Nietzsche: Robert Pearce Introduces One of the Most Important-And Misunderstood-Thinkers of the 19th Century

By Pearce, Robert | History Review, March 2004 | Go to article overview

Nietzsche: Robert Pearce Introduces One of the Most Important-And Misunderstood-Thinkers of the 19th Century


Pearce, Robert, History Review


No one studying modern European history can avoid Friedrich Nietzsche (1844-1900). Events that marked and marred the modern world, including the First World War and the Nazi tyranny, and important social developments, like the secularisation of society, are closely associated with him. No philosopher, perhaps, has ever been considered so inseparable from politics, and few philosophers have ever influenced so profoundly the way people think about their lives. Many of his phrases--'the superman', 'the will to power', 'God is dead', 'live dangerously', 'blond beast'--have become part of the currency of educated people's language. According to J.P. Stern, had Nietzsche not lived 'the life of modern Europe would be different'. Yet many of us know very little about the substance of this enigmatic figure--who once said we should philosophise with a hammer and write books in blood.

Was Nietzsche really a warmonger whose militarism caused war to break out in people's minds even before the physical battles were joined in August 1914? What of his influence on Hitler and the Nazis? In a popular book, Fascism for Beginners, Nietzsche is described as an 'ultraconservative' thinker; and we see spouting from the mouth of a cartoon of this unmistakable, walrus-moustached figure the words: 'Our ideal is to achieve the superman by collective experiments in discipline and breeding'. There is clearly a real danger that we may accept half-baked, even preposterous, notions about Nietzsche's ideas and their influence.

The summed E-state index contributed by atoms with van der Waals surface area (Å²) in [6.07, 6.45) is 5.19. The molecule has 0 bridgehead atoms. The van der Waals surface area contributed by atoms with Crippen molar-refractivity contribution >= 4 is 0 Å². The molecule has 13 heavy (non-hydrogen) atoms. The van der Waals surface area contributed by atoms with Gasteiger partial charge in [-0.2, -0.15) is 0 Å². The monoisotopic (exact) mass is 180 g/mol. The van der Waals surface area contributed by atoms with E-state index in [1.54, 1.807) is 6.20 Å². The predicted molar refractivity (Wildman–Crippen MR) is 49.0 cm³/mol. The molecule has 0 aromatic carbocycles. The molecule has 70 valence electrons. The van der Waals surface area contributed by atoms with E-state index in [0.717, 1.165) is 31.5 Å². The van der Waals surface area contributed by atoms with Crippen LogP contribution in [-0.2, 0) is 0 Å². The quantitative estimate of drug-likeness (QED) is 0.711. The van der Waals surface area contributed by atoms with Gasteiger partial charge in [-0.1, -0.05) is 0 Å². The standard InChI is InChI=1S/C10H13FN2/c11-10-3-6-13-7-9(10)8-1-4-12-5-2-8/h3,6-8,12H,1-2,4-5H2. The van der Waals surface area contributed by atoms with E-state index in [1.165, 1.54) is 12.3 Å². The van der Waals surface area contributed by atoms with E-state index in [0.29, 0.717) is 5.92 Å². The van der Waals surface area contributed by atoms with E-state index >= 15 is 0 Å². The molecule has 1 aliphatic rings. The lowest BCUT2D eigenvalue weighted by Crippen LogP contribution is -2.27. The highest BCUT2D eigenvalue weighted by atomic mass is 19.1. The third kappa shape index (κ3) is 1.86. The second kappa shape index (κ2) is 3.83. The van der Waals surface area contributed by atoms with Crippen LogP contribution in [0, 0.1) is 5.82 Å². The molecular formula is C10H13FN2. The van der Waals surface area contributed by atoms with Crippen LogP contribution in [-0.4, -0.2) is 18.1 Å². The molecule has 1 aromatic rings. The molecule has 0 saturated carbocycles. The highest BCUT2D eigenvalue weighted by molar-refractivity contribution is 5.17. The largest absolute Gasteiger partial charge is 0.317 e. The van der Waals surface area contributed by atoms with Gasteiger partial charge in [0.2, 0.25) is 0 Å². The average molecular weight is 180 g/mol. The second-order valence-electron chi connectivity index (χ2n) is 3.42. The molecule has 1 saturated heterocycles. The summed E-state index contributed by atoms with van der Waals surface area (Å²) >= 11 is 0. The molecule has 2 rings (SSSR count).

The Man and his Work

Nietzsche certainly came from a conservative family. He was born in 1844 at Rocken, near Leipzig, in rural Prussian Saxony, the son of a Lutheran pastor. Indeed both his grandfathers were Lutheran ministers. His father, a convinced royalist who was proud of having once tutored royal princes, called him Friedrich Wilhelm after the King of Prussia, whose birthday, 15 October, he shared. Inevitably, this background of religion and support for state power marked the young boy.

Nietzsche stood out first because of his educational success. After his father's death in 1849 (from what was diagnosed as 'softening of the brain'), he was educated in Naumburg, at the prestigious Pforta boarding school and at the universities of Bonn and Leipzig. Then, at the remarkably early age of 24, he became Professor of Philology (specialising in classical Greek language and culture) at the University of Basel in Switzerland. Secondly, he stood out because he was anything but conventional.

Nietzsche tried very hard to be normal. At Bonn he did all that could reasonably be expected of a typical student, including boozing, duelling and whoring. He duly took part in long beery drinking bouts, and suffered the consequences without complaint. He acquired the obligatory duelling scar to his face, though apparently without the skill to inflict the same mark of honour on his opponent. If he turned tail and ran away from his first brothel, it seems that he returned (and, so most biographers suspect, contracted the syphilis which eventually killed him). But in the end he admitted that it was all too much. 'Become who you are', he was soon to advise: in other words, have the courage to rebel against the pressures that seek to mould and limit you--instead, find your true self.

Nietzsche was no ultraconservative but a rebel. 'Strife is the perpetual food of the soul', he had written as early as 1862. His own strife would not be in the realm of action. He had suffered migraine headaches and poor eyesight from early years, and though he volunteered to serve as a nursing orderly in the Franco-Prussian war in 1870, he soon collapsed from dysentery and diphtheria. He was never really well again. Instead, he would do battle in the realm of ideas. In particular, having lost his faith, he would take on religion. 'If you wish to strive for peace of soul and happiness, then believe,' he wrote to his sister; 'if you wish to be a disciple of truth, then inquire. …

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